This Forgotten Tobe Hooper Horror Film Needs to Be Rediscovered

Tobe Hooper Mortuary

The late Tobe Hooper had such a fascinating career. He helmed one of the defining horror films of the 1970s with The Texas Chain Saw Massacre and was also behind Poltergeist, which proved to be one of the most celebrated supernatural chillers of the 1980s. However, his career between (and after) those two films was often hit or miss. As a result, some of the director’s noteworthy efforts seem to fly under the radar. One such example is Hooper’s 2005 film, Mortuary. It may be a bit rough around the edges and has been largely forgotten to time but the flick is actually pretty decent. And it’s even pretty scary in its more effective moments. 

Here’s the setup: After graduating from mortuary school, single mother Leslie (Denise Crosby) packs up her two children and relocates to a small town in rural America. Their new domicile is in a state of disrepair but is equipped with a basement funeral home that will allow Leslie to work out of the house. The only problem is that the residence has a reputation for being haunted by a former resident. 

The fact that Leslie is a single mother serves a couple of purposes. It works to endear the audience to her. In the film’s early scenes, she’s doing the job of two parents and never seems resentful, even though she has a ‘let me speak to your manager’ haircut. Additionally, her status as the sole head of the family also enhances the isolation factor. They don’t have a large support system. Leslie and her children have moved to a town where they don’t know a soul and are living in this creepy house. And it’s just the three of them. Distinctions like that subtly add to the intensity of the proceedings. 

Also Read: Tobe Hooper: Celebrating the Legacy Of A Horror Hero

Although the film takes a while to get into the real horror, Hooper begins establishing atmospheric tension almost immediately. The house Leslie moves her family into is immediately foreboding. It’s rundown and unwelcoming. The water from the sink comes out brown. The paint is peeling off the walls. The set design effectively serves to establish atmosphere before matters turn sinister for the family of three. And then, there are the scares, of course. Mortuary starts with ominous omens and eventually evolves into more tangible scares. There’s a great jump scare around the beginning of the second act that marks the onset of the truly spooky stuff. Matters continue to grow progressively more intense, eventually building to a sufficiently harrowing third act.  

Hooper wisely imbues tension into some of the scenes that don’t pertain to the central evil at play. There’s a particularly stressful sequence with Leslie’s first embalming job taking place downstairs while her teenage son, Jonathan (Dan Byrd), is upstairs getting high with his friends. In the midst of that, the town sheriff shows up at their front door. That entire sequence is chaotic and intense. And it works to keep the viewer unsettled while the characters are still being fleshed out.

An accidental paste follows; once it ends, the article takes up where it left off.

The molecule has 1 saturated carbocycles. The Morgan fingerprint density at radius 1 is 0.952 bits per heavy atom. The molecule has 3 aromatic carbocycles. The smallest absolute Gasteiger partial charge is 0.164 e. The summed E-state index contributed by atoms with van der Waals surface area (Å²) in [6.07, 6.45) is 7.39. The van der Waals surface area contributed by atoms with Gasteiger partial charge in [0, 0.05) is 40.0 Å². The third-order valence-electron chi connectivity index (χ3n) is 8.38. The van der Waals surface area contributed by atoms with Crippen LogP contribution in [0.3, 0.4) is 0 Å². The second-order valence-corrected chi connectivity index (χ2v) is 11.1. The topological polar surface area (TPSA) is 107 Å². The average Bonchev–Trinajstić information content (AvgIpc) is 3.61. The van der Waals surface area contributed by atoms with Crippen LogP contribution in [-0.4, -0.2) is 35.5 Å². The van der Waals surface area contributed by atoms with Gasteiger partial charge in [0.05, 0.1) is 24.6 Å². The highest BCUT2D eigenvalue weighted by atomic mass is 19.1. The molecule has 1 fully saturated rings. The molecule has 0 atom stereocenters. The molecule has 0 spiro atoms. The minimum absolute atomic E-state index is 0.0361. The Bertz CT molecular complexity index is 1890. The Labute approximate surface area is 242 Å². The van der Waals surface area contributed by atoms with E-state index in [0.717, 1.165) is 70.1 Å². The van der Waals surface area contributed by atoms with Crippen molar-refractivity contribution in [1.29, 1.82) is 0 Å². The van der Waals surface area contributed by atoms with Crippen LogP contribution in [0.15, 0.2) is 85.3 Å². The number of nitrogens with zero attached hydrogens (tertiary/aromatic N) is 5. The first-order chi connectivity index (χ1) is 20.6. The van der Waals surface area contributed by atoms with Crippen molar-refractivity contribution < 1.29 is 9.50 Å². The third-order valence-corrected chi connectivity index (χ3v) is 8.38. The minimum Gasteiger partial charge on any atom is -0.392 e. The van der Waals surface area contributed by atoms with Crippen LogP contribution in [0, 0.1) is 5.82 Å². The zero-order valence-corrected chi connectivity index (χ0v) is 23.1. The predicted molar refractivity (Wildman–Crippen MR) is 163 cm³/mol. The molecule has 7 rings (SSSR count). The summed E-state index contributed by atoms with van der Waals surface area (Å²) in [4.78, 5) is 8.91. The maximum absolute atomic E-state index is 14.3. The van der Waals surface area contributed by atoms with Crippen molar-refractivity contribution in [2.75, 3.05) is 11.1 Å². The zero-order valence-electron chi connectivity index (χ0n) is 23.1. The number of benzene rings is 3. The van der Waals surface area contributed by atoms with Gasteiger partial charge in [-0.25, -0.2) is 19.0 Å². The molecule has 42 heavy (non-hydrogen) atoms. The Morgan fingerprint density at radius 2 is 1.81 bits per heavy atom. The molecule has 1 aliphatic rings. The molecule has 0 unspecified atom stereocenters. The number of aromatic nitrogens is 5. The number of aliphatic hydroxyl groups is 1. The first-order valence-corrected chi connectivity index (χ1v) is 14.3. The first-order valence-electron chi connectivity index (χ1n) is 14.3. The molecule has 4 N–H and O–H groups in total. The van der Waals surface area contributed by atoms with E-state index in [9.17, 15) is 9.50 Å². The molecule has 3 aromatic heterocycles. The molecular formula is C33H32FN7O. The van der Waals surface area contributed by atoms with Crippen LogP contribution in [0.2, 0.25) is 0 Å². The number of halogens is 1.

Also Read: Spielberg, Hooper and ‘Poltergeist’: How Auteur Theory Cursed a Classic

When the central evil does come into focus, things get pretty creepy. The film is a cross between the supernatural and zombie genres. However, I won’t say anything more than that to avoid giving too much away. But I will say that screenwriters Jace Anderson and Adam Gierasch (Toolbox Murders) have crafted a solid screenplay that takes the proceedings to some unexpected places. They abide by genre tropes, but the nature of the central evil at play and the corresponding mythology are each well rendered. 

I also have to give them props for scripting a gay character whose sexuality doesn’t have a significant impact on his storyline. It’s nice to see fairly positive queer representation in a 2005 film. It wasn’t all that commonplace back then.  

Gierasch and Anderson also script several moments of dark comedy into the proceedings that make me chuckle. One in particular is Sheriff Howell (Michael Shamus Wiles) showing up to welcome Leslie to town and simultaneously warn her about teenagers sneaking into the graveyard at night. He proceeds to tell her that together they can prevent graveyard babies. But he says it totally deadpan. His awkward stoicism makes the scene that much better.  

Also Read: Meat Hanging and Head Banging in ‘The Texas Chainsaw Massacre Part 2’ [Spins and Needles]

Characters aside, Mortuary features some solid effects work that does a lot with a little. There’s a gooey, tar-like substance that’s central to the narrative that likely wasn’t all that expensive to create, but it’s put to good use. The practical effects at large aren’t bad. The CG is a bit dodgy but it’s not terribly distracting. 

To be fair, not everything about this film works. It certainly shows some of its budgetary limitations. The core actors are serviceable. But the thespians in some of the smaller roles come across as pretty green. And some of the editing, scene transitions, and cinematography seem a little awkward. But considering it’s a low-budget indie, I have a hard time faulting it too much for any of that. 

On the whole, Tobe Hooper’s Mortuary is spooky. It serves up reasonably likable characters, boasts a solid set design, and an effective screenplay. If you haven’t seen it or want to give the film a reappraisal, you can find Mortuary streaming on Tubi as of the publication of this post.  



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